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Case-Control Studies (Retrospective Studies). What is a cohort?

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Presentation on theme: "Case-Control Studies (Retrospective Studies). What is a cohort?"— Presentation transcript:

1 Case-Control Studies (Retrospective Studies)

2 What is a cohort?

3 A group of individuals who share a common characteristic, e.g. all of the individuals born in one year (a birth cohort) or a group of individuals entered in a prospective study or clinical trial. The term always carries a connotation that: individuals are observed over a period of time and that summary statistics describe the experience of real individuals rather than mathematical abstractions, e.g., a cohort study or a cohort life table. Cohort


5 When is a Case-Control Study Warranted? Useful as a first step when searching for an adverse health outcome Useful when disease being investigated is rare

6 Retrospective Studies Disadvantages information not easily available difficult to validate quality of survey bias in selection possible misconception of factors causing disease recall may be flawed

7 Retrospective Studies Advantages inexpensive easy requires fewer subjects useful for rate of disease or diseases with long latency periods can check for more than one risk factor useful for drug induced illness

8 Selection of Cases and Controls Variety of sources avoid bias Choose incidence or prevalent cases? Controls must represent general population can be hospitalized or non-hospitalized

9 Problems in Control Selection Controls must be carefully selected otherwise, results may be confounded Coffee and pancreatic cancer study Apparent dose-response relationship between coffee consumption and pancreatic cancer Cases = confirmed diagnosis of pancreatic cancer Controls = from all patients hospitalized at same time and by same attending physicians as cases Difficult to know if disease caused by coffee drinking or some factor closely related to coffee drinking (confounding factor)

10 Problems in Control Selection (cont.) Coffee and pancreatic cancer study (cont.) One such confounding factor was cigarette smoking --- most smokers are coffee drinkers --- and cigarette smoking is a known risk factor for pancreatic cancer To rule out effect of smoking, the data was stratified for smoking history and reanalyzed Current smokers Never smokers and the dose-response relationship with coffee consumption held for both groups

11 Problems in Control Selection (cont.) Coffee and pancreatic cancer study (cont.) Objective in control group is to have level of coffee consumption approximate that in general population --- and thus, that cases demonstrate excessive coffee consumption Problem was that attending physicians referring both cases and controls were gastroenterologists Controls may have reduced coffee consumption because of their gastrointestinal problems, e.g., esophagitis or peptic ulcer disease Controls coffee intake may be abnormally low compared to general population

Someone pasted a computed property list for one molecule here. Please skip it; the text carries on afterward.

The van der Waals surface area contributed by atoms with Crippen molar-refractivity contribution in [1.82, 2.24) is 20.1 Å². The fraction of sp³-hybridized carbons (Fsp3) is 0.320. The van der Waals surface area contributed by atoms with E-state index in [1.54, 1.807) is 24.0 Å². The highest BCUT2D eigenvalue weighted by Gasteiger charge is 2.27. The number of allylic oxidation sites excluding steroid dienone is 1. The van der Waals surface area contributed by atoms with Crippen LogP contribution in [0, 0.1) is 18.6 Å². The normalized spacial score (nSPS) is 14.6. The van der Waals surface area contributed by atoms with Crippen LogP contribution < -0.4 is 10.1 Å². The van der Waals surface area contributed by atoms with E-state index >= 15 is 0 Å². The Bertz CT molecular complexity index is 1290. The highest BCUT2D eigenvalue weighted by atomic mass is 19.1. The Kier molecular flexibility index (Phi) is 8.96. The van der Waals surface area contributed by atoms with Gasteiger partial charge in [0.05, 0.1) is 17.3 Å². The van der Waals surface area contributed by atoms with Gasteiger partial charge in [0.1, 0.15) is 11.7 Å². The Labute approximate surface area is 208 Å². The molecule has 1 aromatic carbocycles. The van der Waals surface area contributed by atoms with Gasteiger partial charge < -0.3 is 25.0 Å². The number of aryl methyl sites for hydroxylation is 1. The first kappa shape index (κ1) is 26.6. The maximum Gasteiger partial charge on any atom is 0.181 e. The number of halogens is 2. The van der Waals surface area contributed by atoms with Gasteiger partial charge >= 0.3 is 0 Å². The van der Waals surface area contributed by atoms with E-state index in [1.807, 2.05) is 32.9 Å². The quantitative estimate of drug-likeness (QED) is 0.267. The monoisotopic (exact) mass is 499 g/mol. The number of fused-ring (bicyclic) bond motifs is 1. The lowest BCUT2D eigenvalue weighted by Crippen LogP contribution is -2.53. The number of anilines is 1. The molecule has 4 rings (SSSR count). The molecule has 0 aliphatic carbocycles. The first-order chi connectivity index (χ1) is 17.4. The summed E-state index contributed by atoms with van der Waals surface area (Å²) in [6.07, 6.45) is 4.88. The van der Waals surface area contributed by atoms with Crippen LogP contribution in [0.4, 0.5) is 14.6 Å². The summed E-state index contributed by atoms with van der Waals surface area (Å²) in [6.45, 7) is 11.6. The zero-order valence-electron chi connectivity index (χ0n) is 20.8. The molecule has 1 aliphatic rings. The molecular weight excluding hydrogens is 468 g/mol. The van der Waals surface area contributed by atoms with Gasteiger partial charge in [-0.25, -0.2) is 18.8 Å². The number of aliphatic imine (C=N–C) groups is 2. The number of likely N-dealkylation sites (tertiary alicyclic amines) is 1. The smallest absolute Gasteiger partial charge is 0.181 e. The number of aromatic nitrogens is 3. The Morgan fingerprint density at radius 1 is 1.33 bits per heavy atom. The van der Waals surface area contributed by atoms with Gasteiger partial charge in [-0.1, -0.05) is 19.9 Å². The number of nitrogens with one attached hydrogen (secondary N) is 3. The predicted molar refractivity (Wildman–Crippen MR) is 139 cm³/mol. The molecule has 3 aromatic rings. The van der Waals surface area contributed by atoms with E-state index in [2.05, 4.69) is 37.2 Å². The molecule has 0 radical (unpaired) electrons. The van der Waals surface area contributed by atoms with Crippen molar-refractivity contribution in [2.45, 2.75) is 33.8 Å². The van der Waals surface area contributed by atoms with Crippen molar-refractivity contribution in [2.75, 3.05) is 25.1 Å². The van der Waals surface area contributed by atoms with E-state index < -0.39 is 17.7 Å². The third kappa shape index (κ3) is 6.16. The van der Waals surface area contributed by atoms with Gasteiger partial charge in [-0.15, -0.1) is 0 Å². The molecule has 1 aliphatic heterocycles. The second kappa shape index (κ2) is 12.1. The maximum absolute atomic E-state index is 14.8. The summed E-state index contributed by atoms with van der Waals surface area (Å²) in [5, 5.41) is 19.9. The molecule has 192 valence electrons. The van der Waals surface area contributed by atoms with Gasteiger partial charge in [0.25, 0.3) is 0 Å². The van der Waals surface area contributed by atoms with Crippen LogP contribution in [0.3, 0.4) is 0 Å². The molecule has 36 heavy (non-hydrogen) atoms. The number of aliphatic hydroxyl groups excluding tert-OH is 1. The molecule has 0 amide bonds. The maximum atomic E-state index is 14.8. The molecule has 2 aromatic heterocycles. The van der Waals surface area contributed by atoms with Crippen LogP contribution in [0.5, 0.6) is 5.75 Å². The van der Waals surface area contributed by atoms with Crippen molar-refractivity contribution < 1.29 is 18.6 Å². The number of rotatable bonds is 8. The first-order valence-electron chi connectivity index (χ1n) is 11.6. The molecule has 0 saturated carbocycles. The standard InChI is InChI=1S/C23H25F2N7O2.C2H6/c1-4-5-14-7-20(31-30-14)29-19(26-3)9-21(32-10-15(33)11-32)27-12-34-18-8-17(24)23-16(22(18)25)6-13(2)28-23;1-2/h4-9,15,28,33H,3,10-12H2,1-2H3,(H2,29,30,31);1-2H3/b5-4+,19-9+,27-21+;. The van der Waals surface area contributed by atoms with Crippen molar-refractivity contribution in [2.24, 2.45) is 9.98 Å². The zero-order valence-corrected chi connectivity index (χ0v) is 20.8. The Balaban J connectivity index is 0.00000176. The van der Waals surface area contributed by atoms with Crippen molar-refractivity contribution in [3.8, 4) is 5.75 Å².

12 Problems in Control Selection (cont.) Coffee and pancreatic cancer study (cont.) Therefore, the dose-response relationship differences between cases and controls may not be due to cases drinking more coffee, but rather, controls drinking less coffee than expected Conclusion: when difference in exposure is observed between cases and controls, controls must not have a level of exposure that is significantly higher or lower than the general population

13 Matching Concern that cases and controls may differ in characteristics or exposures other than that observed in the study To overcome this problem, we can match cases in controls in regard to potential factors of concern Matching selects controls that are similar to cases in characteristics such as age, race sex, socioeconomic status, occupation, etc.

14 Matching Group matching (frequency matching) proportion of controls with a given characteristic (variable) is identical to proportion of cases with the same characteristic Individual matching (matched pairs) for each case, a control is selected who is similar to the case for a given variable(s)

15 Problems with Matching Practical problems attempting to match too many characteristics (variables) Conceptual problems once controls are matched to cases according to a given characteristic (variable), that characteristic can not be studied, because matching artificially establishes identical proportions for that characteristic among cases and controls

16 Recall (Interview) Problems Limitations in recall Recall bias One group (e.g., mothers with child with birth defect) may clearly remember (recall) an event (e.g., mild respiratory infection) Other group (e.g., mothers with healthy child) may not recall any such event

17 Use of Multiple Controls Same type 2, 3, or even 4 controls for each case (i.e., increasing the ratio of matched controls to cases), increases the power of the study Different types where there is concern that the controls may differ in some way from what is “expected” in the general population

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